8. Aljamain Sterling (23-4, bantamweight) ↔️
The Jamaican-American, 34, was mocked by some fans after winning the bantamweight title via DQ in 2021, when Petr Yan landed an illegal knee while leading the bout. In a rematch one year later, Sterling silenced some doubters and irked others by winning a narrow decision. He then dominated TJ Dillashaw en route to a TKO in October 2022, as the challenger battled a dislocated shoulder, and went on to beat Henry Cejudo this May, defeating the American – who had not fought in three years – via split decision. Some observers attach asterisks to each of Sterling’s title defences, but all three came against former world champions, before he dropped the gold to Sean O’Malley with a TKO loss in August. Now Sterling will move up to featherweight to face Calvin Kattar at UFC 300.
7. Israel Adesanya (24-3, middleweight) ➖1️⃣
One of the most exciting fighters to watch in the history of the sport. The former kickboxer regularly produces striking masterclasses against his opponents, proving too slick and too clever for them. Adesanya has beaten a who’s-who of 185lbers and twice reigned as champion. The “Last Stylebender” suffered his first defeat in pro MMA in 2021, but there was even merit in that, as the Nigerian-born New Zealander moved up in weight to challenge then-champion Jan Blachowicz at light-heavyweight.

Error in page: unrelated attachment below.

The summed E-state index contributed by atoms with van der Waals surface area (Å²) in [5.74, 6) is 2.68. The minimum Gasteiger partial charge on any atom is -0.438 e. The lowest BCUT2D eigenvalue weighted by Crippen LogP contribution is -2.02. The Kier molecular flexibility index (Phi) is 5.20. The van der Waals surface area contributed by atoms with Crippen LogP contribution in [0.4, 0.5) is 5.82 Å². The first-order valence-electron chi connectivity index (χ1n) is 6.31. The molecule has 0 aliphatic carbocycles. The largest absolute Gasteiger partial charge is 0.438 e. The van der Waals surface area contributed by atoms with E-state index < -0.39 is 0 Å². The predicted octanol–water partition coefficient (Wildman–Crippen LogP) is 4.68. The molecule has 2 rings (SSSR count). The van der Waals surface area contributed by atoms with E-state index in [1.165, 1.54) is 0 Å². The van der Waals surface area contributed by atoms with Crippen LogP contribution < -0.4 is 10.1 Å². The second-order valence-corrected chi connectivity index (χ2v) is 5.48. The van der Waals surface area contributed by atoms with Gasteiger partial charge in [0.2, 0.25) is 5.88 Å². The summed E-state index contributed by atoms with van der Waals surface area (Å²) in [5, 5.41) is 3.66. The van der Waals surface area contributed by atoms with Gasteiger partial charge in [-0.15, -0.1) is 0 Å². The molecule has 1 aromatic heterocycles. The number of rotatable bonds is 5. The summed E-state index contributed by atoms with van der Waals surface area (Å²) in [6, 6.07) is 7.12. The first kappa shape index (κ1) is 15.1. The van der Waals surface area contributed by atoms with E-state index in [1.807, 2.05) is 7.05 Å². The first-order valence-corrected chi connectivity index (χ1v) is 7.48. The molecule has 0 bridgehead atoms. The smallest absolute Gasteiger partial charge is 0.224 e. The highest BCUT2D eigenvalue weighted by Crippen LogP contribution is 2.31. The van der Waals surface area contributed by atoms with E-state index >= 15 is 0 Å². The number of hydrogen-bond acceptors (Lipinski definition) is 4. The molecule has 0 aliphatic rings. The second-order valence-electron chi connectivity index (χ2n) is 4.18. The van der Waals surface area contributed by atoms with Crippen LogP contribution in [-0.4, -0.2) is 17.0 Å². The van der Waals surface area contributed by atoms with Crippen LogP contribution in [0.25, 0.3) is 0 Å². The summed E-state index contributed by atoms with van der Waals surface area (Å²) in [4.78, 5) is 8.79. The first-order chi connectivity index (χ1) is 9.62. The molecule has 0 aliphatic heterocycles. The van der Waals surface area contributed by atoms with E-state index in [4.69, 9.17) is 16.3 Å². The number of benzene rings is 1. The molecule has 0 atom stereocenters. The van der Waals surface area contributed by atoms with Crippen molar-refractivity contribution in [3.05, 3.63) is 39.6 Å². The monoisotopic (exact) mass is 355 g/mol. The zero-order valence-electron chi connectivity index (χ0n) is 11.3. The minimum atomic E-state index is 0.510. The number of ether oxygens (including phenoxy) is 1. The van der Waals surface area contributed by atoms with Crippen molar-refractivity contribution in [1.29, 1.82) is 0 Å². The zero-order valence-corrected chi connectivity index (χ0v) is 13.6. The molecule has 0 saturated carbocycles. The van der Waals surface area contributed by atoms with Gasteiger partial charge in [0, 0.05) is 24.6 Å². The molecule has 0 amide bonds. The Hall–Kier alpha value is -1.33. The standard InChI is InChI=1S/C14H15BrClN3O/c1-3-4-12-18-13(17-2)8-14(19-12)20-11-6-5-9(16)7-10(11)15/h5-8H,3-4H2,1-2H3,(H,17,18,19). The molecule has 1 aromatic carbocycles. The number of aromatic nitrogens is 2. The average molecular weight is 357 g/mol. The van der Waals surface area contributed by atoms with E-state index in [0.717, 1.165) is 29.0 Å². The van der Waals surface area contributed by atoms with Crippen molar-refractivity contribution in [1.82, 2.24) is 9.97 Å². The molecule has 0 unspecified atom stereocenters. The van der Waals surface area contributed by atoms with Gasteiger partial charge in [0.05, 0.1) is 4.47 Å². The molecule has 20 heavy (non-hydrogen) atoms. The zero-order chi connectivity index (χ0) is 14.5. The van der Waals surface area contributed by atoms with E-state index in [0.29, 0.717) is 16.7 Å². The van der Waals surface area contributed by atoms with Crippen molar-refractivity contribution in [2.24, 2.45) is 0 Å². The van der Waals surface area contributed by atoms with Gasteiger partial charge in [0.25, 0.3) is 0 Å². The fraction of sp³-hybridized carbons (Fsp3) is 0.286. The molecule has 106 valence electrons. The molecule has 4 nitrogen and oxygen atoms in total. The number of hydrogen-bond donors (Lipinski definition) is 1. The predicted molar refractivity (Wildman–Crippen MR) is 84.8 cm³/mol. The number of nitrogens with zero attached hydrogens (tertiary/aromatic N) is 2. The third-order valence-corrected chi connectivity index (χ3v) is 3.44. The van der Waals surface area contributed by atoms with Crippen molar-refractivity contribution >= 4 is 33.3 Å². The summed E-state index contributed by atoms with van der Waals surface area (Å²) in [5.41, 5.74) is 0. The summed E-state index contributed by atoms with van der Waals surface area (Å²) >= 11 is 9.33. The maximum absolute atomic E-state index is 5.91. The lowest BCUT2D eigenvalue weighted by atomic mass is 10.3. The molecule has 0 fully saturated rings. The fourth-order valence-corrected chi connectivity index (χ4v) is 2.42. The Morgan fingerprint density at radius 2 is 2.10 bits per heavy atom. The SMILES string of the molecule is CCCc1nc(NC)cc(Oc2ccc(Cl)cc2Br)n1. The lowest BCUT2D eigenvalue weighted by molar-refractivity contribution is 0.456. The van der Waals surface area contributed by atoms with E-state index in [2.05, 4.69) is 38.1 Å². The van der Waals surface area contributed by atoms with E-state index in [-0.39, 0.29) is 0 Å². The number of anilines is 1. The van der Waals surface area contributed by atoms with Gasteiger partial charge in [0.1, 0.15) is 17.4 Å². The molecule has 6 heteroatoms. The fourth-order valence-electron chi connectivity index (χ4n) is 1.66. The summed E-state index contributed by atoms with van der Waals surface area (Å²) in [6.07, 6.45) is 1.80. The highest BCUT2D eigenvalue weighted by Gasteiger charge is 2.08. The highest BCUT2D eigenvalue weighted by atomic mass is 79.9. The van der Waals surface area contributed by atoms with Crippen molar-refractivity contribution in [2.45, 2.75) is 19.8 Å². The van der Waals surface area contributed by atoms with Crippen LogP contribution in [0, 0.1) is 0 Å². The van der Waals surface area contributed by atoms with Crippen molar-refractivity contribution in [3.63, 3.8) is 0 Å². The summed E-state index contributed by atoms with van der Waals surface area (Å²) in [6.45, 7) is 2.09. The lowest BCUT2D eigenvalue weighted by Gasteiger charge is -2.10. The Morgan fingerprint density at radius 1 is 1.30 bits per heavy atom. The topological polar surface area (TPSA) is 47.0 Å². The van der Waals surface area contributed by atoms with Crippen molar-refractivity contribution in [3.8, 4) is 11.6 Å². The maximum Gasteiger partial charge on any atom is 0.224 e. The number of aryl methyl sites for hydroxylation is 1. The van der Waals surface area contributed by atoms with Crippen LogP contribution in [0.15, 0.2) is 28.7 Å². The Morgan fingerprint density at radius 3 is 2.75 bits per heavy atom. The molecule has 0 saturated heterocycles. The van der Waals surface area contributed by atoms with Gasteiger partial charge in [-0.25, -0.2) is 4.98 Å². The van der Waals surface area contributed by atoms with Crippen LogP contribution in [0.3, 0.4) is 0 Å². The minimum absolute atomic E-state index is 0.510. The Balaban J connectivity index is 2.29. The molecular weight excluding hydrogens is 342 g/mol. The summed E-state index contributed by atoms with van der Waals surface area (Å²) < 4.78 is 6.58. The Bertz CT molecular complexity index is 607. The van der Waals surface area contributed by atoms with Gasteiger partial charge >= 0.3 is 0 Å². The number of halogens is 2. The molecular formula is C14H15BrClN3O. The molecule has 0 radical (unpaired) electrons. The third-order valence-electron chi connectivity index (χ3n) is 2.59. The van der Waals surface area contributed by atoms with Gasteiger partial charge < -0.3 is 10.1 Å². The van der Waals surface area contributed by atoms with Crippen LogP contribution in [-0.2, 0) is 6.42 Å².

While Adesanya began to “lap the opposition” at middleweight with back-to-back rematch wins against Marvin Vettori and Robert Whittaker, prior to a decision victory over Jared Cannonier, he has since hit a sticky patch. He suffered his first defeat at 185lbs in losing the title to old kickboxing foe Alex Pereira in November, when the Brazilian scored a late TKO. Although Adesanya regained the belt with a stunning KO of Pereira in April, he lost it again in his next bout: a decision defeat by Sean Strickland – one of the biggest upsets in UFC history.
6. Alex Pereira (9-2, light-heavyweight champion) ➕3️⃣